- The Washington Times - Monday, January 20, 2003

KUWAIT CITY The United States praised Kuwait yesterday for detaining a Kuwaiti soldier on charges of spying for Iraq and said the arrest proved that Saddam Hussein remained a threat to Iraq's oil-rich southern neighbor.
A well-connected Kuwaiti newspaper reported this weekend that the accused spy, Sgt. Mohammed Hamad al-Juwayed of the Kuwaiti national guard, was working on plans to poison a large number of American soldiers, as well as assassinate Kuwaiti politicians and blow up oil and power facilities.
"We commend them for their work," U.S. Embassy spokesman John Moran said. "This arrest shows that Saddam Hussein continues to harbor aggressive intentions toward Kuwait."
The Kuwaiti Cabinet said in a statement yesterday that the "terrorist and sabotage" plans uncovered by Sgt. al-Juwayed's arrest are proof of the "aggressive nature of the Iraqi regime" and its "evil intents" against Kuwait.
Kuwait, which was invaded by Iraq on Aug. 2, 1990, and liberated by U.S. forces seven months later, will play a crucial role in any U.S.-led war against Baghdad because of its location on the Persian Gulf at Iraq's southern border.
More than 17,000 U.S. troops have been dispatched here, and tens of thousands more are expected in anticipation of a war.
The Interior Ministry announced Sgt. al-Juwayed's arrest Friday, saying he gave military information to Iraq and spied on senior Kuwaiti officials "with the intent of facilitating terrorist and sabotage operations."
"We know his family. We know some of his relatives here in Kuwait. We've been shocked about what we heard regarding this guy," said Khaled al-Jarallah, undersecretary of the Foreign Ministry.
Few Kuwaitis were convicted of collaborating with Iraqi forces during their seven-month occupation of the emirate. The accusations against Sgt. al-Juwayed, 40, have startled many Kuwaitis.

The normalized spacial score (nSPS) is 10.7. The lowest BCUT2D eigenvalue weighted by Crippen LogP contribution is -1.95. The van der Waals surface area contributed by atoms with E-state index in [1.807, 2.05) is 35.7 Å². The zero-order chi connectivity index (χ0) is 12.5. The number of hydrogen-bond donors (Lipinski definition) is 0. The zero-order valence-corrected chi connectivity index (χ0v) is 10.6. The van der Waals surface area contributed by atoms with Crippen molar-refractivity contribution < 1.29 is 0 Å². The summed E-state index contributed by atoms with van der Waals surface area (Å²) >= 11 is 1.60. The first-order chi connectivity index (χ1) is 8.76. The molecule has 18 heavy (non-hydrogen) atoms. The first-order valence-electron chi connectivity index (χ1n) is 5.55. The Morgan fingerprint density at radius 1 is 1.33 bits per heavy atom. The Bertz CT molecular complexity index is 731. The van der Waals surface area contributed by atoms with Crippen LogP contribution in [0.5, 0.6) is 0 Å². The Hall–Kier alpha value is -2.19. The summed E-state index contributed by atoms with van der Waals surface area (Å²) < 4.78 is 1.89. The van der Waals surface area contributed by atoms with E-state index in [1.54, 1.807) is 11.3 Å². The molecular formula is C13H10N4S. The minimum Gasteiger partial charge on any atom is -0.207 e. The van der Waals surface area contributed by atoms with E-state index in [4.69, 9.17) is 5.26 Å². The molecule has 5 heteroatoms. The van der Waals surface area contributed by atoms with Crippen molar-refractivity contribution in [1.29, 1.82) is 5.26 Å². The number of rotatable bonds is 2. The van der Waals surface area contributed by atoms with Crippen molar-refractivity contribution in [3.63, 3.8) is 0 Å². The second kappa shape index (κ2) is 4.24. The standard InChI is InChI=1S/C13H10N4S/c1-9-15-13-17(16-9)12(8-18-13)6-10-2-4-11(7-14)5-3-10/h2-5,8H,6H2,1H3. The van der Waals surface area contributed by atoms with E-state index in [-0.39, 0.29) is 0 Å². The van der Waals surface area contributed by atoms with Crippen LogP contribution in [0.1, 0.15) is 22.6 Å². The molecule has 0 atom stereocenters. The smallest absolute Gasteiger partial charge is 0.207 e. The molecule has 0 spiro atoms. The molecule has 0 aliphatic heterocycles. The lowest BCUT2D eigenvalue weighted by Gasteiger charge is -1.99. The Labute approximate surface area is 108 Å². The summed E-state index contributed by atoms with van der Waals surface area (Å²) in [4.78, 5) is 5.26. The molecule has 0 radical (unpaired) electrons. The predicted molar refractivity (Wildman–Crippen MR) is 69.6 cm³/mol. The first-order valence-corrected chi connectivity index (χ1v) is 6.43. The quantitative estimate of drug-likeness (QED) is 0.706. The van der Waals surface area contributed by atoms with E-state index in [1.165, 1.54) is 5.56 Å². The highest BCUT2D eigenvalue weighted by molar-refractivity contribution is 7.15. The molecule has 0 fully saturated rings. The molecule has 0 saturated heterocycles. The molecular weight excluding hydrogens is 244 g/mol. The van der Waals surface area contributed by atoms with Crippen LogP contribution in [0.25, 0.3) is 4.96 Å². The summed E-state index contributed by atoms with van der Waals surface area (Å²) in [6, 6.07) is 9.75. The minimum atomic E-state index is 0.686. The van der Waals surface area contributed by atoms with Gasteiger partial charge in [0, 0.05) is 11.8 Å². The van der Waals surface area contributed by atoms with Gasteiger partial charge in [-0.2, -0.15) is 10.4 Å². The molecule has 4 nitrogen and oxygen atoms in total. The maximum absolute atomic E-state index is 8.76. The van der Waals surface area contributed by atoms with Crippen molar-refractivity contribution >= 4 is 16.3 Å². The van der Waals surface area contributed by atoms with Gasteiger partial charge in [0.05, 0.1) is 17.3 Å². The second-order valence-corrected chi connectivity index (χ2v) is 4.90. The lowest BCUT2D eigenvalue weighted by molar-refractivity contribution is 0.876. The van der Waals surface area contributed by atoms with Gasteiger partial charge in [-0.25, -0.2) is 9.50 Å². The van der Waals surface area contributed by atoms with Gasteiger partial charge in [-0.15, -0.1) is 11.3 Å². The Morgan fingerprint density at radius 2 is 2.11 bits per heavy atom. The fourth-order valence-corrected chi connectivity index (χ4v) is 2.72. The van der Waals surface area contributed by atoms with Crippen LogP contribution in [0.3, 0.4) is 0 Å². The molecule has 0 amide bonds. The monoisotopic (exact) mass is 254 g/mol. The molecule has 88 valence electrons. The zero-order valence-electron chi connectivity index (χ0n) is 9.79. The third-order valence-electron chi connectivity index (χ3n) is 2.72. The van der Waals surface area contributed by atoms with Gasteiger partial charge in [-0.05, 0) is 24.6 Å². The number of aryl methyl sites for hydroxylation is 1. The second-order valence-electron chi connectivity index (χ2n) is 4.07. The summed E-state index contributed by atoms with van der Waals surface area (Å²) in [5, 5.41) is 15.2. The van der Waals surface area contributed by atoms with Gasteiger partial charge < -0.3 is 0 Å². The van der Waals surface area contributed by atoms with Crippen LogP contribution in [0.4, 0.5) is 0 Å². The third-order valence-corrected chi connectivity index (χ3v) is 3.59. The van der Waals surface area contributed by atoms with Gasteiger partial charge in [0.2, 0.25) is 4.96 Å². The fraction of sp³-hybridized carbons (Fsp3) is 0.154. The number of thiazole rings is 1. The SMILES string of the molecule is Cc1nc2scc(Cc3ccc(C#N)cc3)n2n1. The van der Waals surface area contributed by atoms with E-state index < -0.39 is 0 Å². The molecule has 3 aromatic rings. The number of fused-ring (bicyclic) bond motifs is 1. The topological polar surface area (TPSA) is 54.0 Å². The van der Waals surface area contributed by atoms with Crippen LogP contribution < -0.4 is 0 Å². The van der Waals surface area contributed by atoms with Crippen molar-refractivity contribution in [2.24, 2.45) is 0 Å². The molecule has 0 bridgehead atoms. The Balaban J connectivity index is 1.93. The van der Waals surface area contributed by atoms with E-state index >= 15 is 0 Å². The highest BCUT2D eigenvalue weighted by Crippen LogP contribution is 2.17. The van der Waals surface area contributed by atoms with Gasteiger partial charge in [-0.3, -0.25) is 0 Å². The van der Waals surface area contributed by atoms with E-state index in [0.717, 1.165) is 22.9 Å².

Sgt. al-Juwayed's house in Kuwait City was empty yesterday, his wife and two children having gone elsewhere. Neighbors expressed dismay at the news of his arrest, saying the sergeant had little contact with them beyond smiling and saying hello.
They said he lived in the house like most Kuwaiti homes, a large and comfortable dwelling since 1985 and gave no indication he was a spy.
"This entire neighborhood is in shock. Nobody expected this," said neighbor Majed al-Sawagh.
Mr. al-Jarallah, of the Foreign Ministry, said that on several occasions Kuwaiti security agents followed Sgt. al-Juwayed to the United Arab Emirates, where he was accused of having passed information to Iraqi agents.
Al-Watan, an independent paper known to have reliable contacts in the Interior Ministry, said Sgt. al-Juwayed was involved in a plot to kill "a large number of [U.S.] soldiers through poisoning their food."
The paper said the Iraqis asked Sgt. al-Juwayed, a food supervisor in the military, to provide information about the catering companies employed by the American forces in Kuwait.
Last month, more than 250 American military personnel suffered food poisoning at a camp south of Kuwait City. The U.S. military concluded that the outbreak was an isolated case of salmonella poisoning caused by unsanitary conditions.
U.S. officials said they would not comment on details of the Kuwaiti investigation of Sgt. al-Juwayed. Kuwaiti officials, too, refused to comment on the report about food poisoning.
Officials also declined to comment on a report by the Arab Times newspaper yesterday that said authorities still were looking for two men, a Yemeni and a Syrian, suspected of aiding Sgt. al-Juwayed.
Local newspapers report that Sgt. al-Juwayed's mother is Iraqi, an assertion confirmed by his neighbors.
Kuwait is home to an estimated 10,000 Iraqis, many of whom have fled to Kuwait to avoid Saddam's persecution.


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